The Gardens of Europe
By: Mike Jerrard
While we may not necessarily think of wild and rugged wilderness within Europe’s finest cities, there is a way to escape the busy tourist hot spots and get a breath of fresh air. Europe is home to incredible Botanic Gardens most notably the largest in the world when it comes to collection size and diversity with London’s Kew Gardens. So next time you head to Europe be sure to take in the beautiful natural sights within the cities.
When one thinks of London, they may think of high end shopping, West End shows, and red phone booths. There is however a magical lush paradise as beautiful as the Duchess of Cambridge herself. Kew Gardens makes all other botanical gardens seem as though they were simple residential backyard gardens. It has by far the largest collection of plants, with totals surpassing the 30,000 level. Its herbarium used for scientific research and reference boasts over 7 million specimens. Add to this an extensive library of flora based books and prints and you truly have an arc showcasing some of the worlds most amazing plants.
It’s no wonder Kew has become recognized as a UNESCO World Heritage site with its extensive array of beautiful plants, full size trees, and specimens such as the gigantic Victoria amazonica waterlily. Added to this is a magnificent 60 foot treetop walkway where you can get a bird’s eye view of all the beauty.
Even for those who may not be fond of plants, there are beautiful examples of architecture such as a Japanese pagoda and Kew Palace to name a few. Kew Palace is a British Royal Place that put up with the “madness of King George” and where Prince Charles hosted a dinner in celebration of the Queen’s 80th birthday. Nowadays it is open to the public and a visit is included with your gardens entrance fee.
There are also galleries, cafes, and wonderful events such as open air movies in the summer. Wildlife too is abundant with badgers, foxes, peacocks, deer, and even dolphins via the River Thames being spotted.
There are 4 public gates making entering the gardens an easy task and at around £15 for entry it is a steal. The gardens are open daily except for Christmas Eve and Day with hours of 10-4 during the winter and 10-6/7 in the summer months.
A camera is a must for this incredible place which will easily fill a day or more. Be sure to check out their website at www.kew.org for more detailed information.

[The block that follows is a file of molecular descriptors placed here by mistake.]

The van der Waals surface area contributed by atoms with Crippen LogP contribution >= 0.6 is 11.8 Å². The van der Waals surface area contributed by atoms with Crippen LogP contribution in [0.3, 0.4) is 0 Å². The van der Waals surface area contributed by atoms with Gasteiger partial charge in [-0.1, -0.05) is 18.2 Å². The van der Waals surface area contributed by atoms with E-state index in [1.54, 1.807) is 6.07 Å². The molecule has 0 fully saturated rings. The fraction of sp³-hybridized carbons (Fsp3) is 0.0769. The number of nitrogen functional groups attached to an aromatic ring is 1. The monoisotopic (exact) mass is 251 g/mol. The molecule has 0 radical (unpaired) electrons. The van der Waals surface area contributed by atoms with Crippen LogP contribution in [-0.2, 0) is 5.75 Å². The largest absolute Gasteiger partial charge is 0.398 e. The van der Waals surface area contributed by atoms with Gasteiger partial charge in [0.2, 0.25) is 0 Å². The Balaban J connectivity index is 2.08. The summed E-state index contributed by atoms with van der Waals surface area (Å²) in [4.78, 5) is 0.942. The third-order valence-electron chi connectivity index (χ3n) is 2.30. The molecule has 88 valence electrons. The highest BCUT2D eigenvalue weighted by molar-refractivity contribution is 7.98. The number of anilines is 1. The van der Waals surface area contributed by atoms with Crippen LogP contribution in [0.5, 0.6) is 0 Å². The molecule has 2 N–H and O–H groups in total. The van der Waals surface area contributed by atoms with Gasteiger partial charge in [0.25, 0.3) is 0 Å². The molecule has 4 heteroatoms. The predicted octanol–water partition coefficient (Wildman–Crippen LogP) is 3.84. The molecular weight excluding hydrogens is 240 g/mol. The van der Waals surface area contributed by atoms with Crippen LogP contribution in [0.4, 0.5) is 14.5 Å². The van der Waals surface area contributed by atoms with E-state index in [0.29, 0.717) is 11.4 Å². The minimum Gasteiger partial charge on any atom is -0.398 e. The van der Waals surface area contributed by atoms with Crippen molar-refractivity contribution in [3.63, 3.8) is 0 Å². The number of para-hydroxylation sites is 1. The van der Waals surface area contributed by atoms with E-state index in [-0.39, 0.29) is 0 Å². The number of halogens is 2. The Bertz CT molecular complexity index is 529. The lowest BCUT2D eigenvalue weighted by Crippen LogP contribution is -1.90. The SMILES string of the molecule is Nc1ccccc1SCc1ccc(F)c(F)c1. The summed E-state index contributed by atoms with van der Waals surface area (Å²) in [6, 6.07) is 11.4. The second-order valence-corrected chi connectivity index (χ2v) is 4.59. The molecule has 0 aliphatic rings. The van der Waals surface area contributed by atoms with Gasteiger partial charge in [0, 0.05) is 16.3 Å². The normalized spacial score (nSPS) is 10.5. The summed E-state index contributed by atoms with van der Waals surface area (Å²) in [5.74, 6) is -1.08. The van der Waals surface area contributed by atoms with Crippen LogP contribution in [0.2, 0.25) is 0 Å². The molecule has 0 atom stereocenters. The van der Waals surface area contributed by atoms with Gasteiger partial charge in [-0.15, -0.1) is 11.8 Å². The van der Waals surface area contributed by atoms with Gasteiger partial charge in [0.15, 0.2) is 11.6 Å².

Orto botanico di padova: Photo by: Shaun Merritt
Less than an hour from the legendary canals of Venice you’ll find the world’s first botanic garden founded in 1545. Botanic science was born here and its contributions to all areas of science over the centuries is unrivaled. It has stayed true to its original design making for an incredibly unique and authentic experience.
Real Jardín Botánico de Madrid: Photo by: Manuel
It definitely is no easy task when it comes to maintaining and managing a beautiful botanic garden. This is clearly evident with the Real Jardín Botánico de Madrid. Founded in 1755, it has survived abandonment during the Spanish War for Independence, cyclone damage, loss of acreage, and neglect. It was at one point closed to the public for nearly 7 years in order for it to be brought back to life and become a beautiful gem in Spain.
Other Notable Gardens in Europe
Belgium- Laeken Royal Greenhouses: Must visit in Spring as they are only open to visitors for three weeks each season.
France- Monet’s Gardens: Located in Giverny about a little over an hour’s drive from Paris one can visit the home and magical gardens that were painted by one our greatest painters of all time.
Germany- Berlin – Dahlem Botanical Garden: A massive and beautifully landscaped garden with many pavilions including the well known Great Pavilion
So head to Europe with these Europe Tour Packages and don’t forget to check out the wilder side it has to offer.